Contending With the Feudal Bicycle Traffic Laws
of NE Ohio -- Part 1

by Fred Oswald, PE, LCI #947

This article shows part of a bicycle travel route that passes through several NE Ohio communities.  The purpose is to show how Ohio's feudal system of bicycle traffic laws creates a "crazy quilt" of conflicting rules that often mandate dangerous practices.

A person driving a motor vehicle on this route will have a single set of consistent driving rules because section 4511.06 of the Ohio Revised Code requires the "Uniform application and precedence of traffic law."

Until 2006, ORC allowed local authorities powers for "Regulating the operation of bicycles" with no restrictions on what form this regulation may take.  The many communities operate like little feudal fiefs, each with separate rules that conflict with the rules in other communities and that conflict with the uniform rules followed by the majority of roadway users.  Since most local officials do not know how to operate bicycles correctly, the resulting regulation tends to be dangerous and discriminatory.

Ohio House Bill 389, which became effective on 21 Sep 2006, has made most of these bad local ordinances invalid.  HB 389 retains the right for local regulation of bicycle operation.  However: ... no such regulation shall be fundamentally inconsistent with the uniform rules of the road.  Also, No such regulation shall prohibit the use of bicycles on any public street or highway (except freeways) and No local authority may require that bicycles be operated on sidewalks.  In addition, signs are required to give notice of any local regulation that is not identical with state law.

Bike lane
Bike lane on road closed to bicycles

Note: The Avon Lake bike ban described below was repealed by Ordinance 86-08, passed June 9, 2008.  Thus, the rating of the city's bicycle ordinances improved from D- to C+.  However, Avon and N. Ridgeville ordinances have apparently not been updated.

Our tour starts at Moore and Lake Roads in Avon Lake (rated C+).  We are immediately faced with a detour because the city prohibits "The riding of bicycles on Moore Road between Lake Road and Webber Road."  Avon Lake also specifies unsafe lane position:  "Every person operating a bicycle shall keep to the right-hand curb upon all streets, highways and other public ways in the City.

Moore Rd. is a fairly easy road for cycling.  Traffic is not heavy and the speed limit is only 25 mph.  Ironically, Moore Rd. has a short and extremely narrow bicycle lane extending from Lake Rd to an elementary school about a block away.  The bike lane is about three blocks from the NO BICYCLES ON PAVEMENT sign shown in the photo at right.  Apparently it is illegal to use this bike lane.

Then we head into Avon (rated F-), which has some of the worst bicycle ordinances in the region.  Avon mandates riding on sidewalks, which have a collision risk several times higher than the roadway.  But then Avon sometimes outlaws riding on sidewalks even as they require it.  A person operating a bicycle shall ride upon the sidewalk rather than the roadway when sidewalks are available, except that no person shall ride a bicycle upon a sidewalk upon or along which signs have been erected ...  The city also mandates riding on sidepaths (about as dangerous as sidewalks).  As if that is not enough, Avon includes this discriminatory rule: No person shall ride a bicycle across or through any intersection involving a through street.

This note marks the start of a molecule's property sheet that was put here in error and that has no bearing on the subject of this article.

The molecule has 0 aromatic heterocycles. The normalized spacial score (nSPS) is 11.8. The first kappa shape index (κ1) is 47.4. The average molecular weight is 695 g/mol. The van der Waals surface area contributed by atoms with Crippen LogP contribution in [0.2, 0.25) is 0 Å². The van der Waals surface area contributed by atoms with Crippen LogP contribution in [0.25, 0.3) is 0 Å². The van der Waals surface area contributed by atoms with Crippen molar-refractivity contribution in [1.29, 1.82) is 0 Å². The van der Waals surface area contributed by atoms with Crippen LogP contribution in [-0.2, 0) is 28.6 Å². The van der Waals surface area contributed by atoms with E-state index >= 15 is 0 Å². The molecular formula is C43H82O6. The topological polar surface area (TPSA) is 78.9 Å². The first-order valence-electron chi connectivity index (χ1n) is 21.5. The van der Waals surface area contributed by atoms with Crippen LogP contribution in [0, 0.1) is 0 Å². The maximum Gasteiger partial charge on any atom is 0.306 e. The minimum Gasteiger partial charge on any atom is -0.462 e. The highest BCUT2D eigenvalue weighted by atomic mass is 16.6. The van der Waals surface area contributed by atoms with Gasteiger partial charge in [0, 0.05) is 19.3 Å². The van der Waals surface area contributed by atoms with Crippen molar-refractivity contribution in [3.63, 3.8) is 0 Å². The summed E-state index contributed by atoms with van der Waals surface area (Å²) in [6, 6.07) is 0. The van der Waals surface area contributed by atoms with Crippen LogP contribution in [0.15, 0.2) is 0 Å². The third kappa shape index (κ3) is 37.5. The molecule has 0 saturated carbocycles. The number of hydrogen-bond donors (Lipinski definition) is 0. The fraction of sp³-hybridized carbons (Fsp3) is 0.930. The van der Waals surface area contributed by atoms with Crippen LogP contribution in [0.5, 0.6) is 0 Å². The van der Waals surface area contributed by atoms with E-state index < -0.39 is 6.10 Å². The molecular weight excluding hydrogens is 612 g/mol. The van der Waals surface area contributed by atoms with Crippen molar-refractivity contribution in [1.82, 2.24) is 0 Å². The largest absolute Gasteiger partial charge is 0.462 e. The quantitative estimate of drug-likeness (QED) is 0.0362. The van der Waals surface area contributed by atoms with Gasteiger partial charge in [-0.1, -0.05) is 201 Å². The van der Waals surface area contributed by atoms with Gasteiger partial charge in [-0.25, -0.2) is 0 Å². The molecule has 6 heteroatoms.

Next, we enter North Ridgeville (rated F-) which also has some of the worst bicycle ordinances in the region (very similar to Avon).

Finally, we enter North Olmsted (rated D).  This city improved its ordinances slightly in 2003, but N. Olmsted still requires riding on dangerous sidepaths, requires sidewalk cyclists to walk across intersections of through streets (How does one know which are through streets?), and does not allow children under 8 to ride on residential streets and children under 12 on non-residential streets.

Better Local Laws

Green color indicates cities with ordinances generally consistent with Ohio Law (rating C or better).  They mostly support safe operation of bicycles.  However, some include the old version of the Ohio "far right rule" that encourages unsafe lane position and they require useless safety equipment.

Bad Local Laws

Yellow color indicates cities with ordinances inconsistent with Ohio Law and that discourage safe operation of bicycles (rating D).  The most common defects require riding on a sidepath or requiring children to ride on sidewalks.  Sidewalk and sidepath riding has 2-9 times the crash risk as the adjacent road.

Dangerous Local Laws

Red color indicates cities with local bicycle traffic ordinances strongly inconsistent with Ohio Law and that strongly discourage safe operation of bicycles (rating F).  These cities typically require even adults to ride on sidewalks.  Some also have other rules inconsistent with Ohio Law.

Avon Lake, Avon, N Olmsted

Please tell the author if you know of changes to ordinances (especially improvements).
For comments, questions, contact
The author is a certified "League Cycling Instructor" and a professional engineer in Ohio.
Last Revised 12/ 5/09.  Check for updates at
© Copyright 2005-2009 Fred Oswald.  Non Commercial distribution authorized.
Map courtesy Google Maps

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